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Your Excellency,

We are a group of nongovernmental organizations with a long term involvement in the Bhutanese refugee situation. We last wrote to you in March this year to express our serious concern at the breakdown in the bilateral process to resolve the refugee crisis.

The Nepalese Government has since carried out an investigation into the incident in Khudunabari camp on December 22, 2003, as requested by the Government of Bhutan. We understand that the Bhutanese government is now willing to resume negotiations to proceed with repatriation of the refugees. While the delays in resolving this matter have been unacceptable, this limited progress is welcome.

However, we remain seriously concerned by the climate of hostility and opposition to the refugees that persists in Bhutan and was expressly fostered by the recent session of Bhutan’s National Assembly. This was manifested in several ways:

1. Bhutan’s Foreign Minister, Lyonpo Khandu Wangchuk, dismissed the legitimate concerns of the refugees concerning the categorization and repatriation process in his briefing to the National Assembly on the Khudunabari incident. He was equally dismissive of the Nepalese government’s suggestion that the violent behavior of a small number of refugees may have been provoked by their extreme frustration at the lack of resolution to their plight. His presentation of the situation appears to have been a calculated attempt to foster hostility towards the refugee community.

2. The Foreign Minister made no mention of his government’s commitment to offer repatriation to over 75% of the residents of Khudunabari camp screened in 2001, and to hear the appeals of people categorized as non-Bhutanese.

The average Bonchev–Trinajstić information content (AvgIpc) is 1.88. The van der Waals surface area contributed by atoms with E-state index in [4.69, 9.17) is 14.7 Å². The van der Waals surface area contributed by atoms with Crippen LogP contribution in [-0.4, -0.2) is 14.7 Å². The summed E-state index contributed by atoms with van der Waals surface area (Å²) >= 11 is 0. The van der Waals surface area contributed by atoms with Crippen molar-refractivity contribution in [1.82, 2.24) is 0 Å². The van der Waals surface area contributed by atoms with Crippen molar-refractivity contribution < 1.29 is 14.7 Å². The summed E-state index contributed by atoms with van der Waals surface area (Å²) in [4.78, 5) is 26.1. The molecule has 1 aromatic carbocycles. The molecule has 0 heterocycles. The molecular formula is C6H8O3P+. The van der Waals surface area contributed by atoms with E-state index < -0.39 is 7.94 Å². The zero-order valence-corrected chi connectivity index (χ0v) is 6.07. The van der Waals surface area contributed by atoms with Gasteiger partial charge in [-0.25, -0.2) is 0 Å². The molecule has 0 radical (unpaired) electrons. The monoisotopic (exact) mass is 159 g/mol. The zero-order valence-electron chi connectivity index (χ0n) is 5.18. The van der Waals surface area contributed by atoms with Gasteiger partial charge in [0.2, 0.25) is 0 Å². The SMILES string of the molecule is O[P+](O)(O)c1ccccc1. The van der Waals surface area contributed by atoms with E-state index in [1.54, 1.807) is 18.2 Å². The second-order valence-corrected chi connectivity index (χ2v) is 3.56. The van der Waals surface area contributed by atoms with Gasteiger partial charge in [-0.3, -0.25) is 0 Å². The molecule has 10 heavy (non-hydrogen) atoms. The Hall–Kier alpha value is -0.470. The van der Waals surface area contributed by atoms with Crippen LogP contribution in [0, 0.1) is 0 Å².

3. The refugee issue was absent from the list of priorities the King outlined in his address to the Cabinet handing over executive authority to Lyonpo Yeshey Zimba.

4. Ministers reporting to the National Assembly gave no indication that Bhutan is preparing for the repatriation of refugees in the provisions of its ninth five-year plan. During the discussions on resettlement of landless people in Bhutan, there was no reference to the settlement of returning refugees. There was no indication that returning refugees were being factored into population projections or into measures being put in place to provide employment opportunities for a growing work force.

5. Government ministers and Assembly members reiterated the need to be guided by Bhutan’s laws and the resolutions of the National Assembly in seeking a resolution to the refugee problem. They failed to recognize that any settlement of the refugee issue must also occur within the framework of Bhutan's international duties and commitments. Bhutan has ratified the Convention on the Rights of the Child without reservation and declares itself committed to international human rights principles, which include the right to a nationality, the right not to be arbitrarily deprived of a nationality, and the right to leave and return to one’s country.

The tone and content of the recent National Assembly debates suggest that Bhutan is still not committed to resolve the refugee crisis. The debates did not help to create a climate of trust which would ensure the safe and sustainable return of the refugees.

The bilateral process has clearly failed. The Bhutanese government continues to stall progress and the Nepalese government remains preoccupied with the country's own political crisis. At the same time, UNHCR has announced its intention to phase out its assistance and presence in the refugee camps by the end of 2005. The Bhutanese refugees cannot be abandoned by the international community. We urge you to use the upcoming UNHCR Executive Committee meeting in Geneva to work with other donors to Bhutan and Nepal to initiate new strategies to promote a just and lasting solution. In particular: